If you experience any form of intimidation or suppression tomorrow, you can report the incident to a poll worker at the booths or contact your state or local election office to file a complaint.
The American Civil Liberties Union also provides a guide on each state’s voting rights. Click your state on the map for more information.
Know your candidates and the issues.
With all the coverage of the presidential candidates leading up to tomorrow, some voters may forget that there will be other names on the ballot.
Visit VoteSmart.org to find out who’s running for Congress and other official positions in your state and learn what their stance is on different issues.
Ask for help.
Don’t hesitate to ask poll workers for help if you have any questions during the voting process. They are not allowed to tell you who to vote for, but they will help you cast your ballot correctly.
Last Updated on Tuesday, 06 November 2012 09:00
Category: News Briefs Written by Huffingtonpost
General Motors Trade Secrets Allegedly Stolen By Married Couple Yu Qin, Shanshan Du
There's one couple that may be the Bonnie and Clyde of the 21st century. And no, we're not talking about Jay-Z and Beyonce.
Yu Qin and Shanshan Du -- described by prosecutor Michael Martin as "Partners in life, partners in business and partners in crime" -- allegedly stole trade secrets from General Motors in order to sell them to a Chinese competitor, according to Bloomberg. The trial currently underway claims that Du, an engineer at General Motors in Detroit at the time, stole documents and provided them to her husband, Yu Qin, who used them to pursue business and employment opportunities with Chinese competitors.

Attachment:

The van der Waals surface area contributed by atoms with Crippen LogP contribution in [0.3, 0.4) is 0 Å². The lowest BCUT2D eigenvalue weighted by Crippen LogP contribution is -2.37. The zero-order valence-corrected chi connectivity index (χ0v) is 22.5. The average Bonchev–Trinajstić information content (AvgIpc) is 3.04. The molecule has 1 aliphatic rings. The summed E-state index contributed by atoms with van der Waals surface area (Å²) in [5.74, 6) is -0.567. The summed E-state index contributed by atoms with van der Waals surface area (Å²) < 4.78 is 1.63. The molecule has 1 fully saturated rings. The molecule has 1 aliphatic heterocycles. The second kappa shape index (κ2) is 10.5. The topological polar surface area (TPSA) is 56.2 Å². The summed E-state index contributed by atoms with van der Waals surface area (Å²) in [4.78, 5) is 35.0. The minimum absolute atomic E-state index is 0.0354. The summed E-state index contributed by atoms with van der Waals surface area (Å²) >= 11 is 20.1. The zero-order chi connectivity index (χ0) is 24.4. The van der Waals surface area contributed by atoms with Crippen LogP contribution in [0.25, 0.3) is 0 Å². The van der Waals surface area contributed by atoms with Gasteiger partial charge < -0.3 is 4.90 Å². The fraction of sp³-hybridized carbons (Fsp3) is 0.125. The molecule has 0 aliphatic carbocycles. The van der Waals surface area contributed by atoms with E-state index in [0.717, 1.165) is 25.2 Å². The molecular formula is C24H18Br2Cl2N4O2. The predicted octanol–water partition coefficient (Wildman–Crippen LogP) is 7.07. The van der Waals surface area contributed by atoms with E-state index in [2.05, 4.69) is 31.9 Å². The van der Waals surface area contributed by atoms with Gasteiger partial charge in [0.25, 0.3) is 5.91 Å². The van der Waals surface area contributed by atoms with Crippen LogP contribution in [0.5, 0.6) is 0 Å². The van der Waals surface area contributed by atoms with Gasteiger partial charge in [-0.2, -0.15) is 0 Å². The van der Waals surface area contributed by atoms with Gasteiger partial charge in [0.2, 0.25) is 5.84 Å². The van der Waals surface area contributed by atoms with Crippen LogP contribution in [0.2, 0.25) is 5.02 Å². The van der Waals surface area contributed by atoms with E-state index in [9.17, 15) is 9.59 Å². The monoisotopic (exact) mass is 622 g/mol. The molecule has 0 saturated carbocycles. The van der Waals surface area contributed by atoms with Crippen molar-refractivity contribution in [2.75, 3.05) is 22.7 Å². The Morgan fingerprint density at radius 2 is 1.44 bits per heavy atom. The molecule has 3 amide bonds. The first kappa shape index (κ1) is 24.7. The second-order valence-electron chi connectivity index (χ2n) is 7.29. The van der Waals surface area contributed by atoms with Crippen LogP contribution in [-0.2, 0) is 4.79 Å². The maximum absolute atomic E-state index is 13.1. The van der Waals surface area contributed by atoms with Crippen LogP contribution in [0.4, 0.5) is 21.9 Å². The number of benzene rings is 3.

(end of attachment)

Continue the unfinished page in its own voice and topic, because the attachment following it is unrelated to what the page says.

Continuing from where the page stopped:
This is only the latest China-related controversy for the auto company. Late last month, Republican presidential candidate Mitt Romney suggested that General Motors, along with Chrysler, was shipping American jobs to China, a view with which both companies took issue.
Over the past few years, the U.S. Labor Department has brought more than a dozen cases alleging defendants of Chinese ancestry have stolen trade secrets from U.S.-based companies, Bloomberg reports. For example, former Motorola employee, Hanjuan Jin was sentenced to four years in prison last August for stealing trade secrets.
More recently, the FBI contends that Coca-Cola may have been the victim of a cyber attack believed to have been launched by Chinese hackers relating its abandoned 2009 acquisition of Chinese beverage company China Huiyuan Juice Group, according to a separate Bloomberg report.
But corporate espionage is a mounting issue not limited to Chinese-American trade relations. British engineering company Dyson recently accused German competitor Bosch of implanting a spy to steal technology secrets, for example.
Last Updated on Tuesday, 06 November 2012 09:00
Category: Breaking News Written by Minni Foreman
DETROIT—Ex-water boss Victor Mercado pleaded guilty Monday to a conspiracy charge in a federal trial involving former mayor Kwame Kilpatrick. Prosecutors allege that Mercado, Kilpatrick, and former City contractor Bobby Ferguson conspired to rig water department contracts to benefit Ferguson’s company.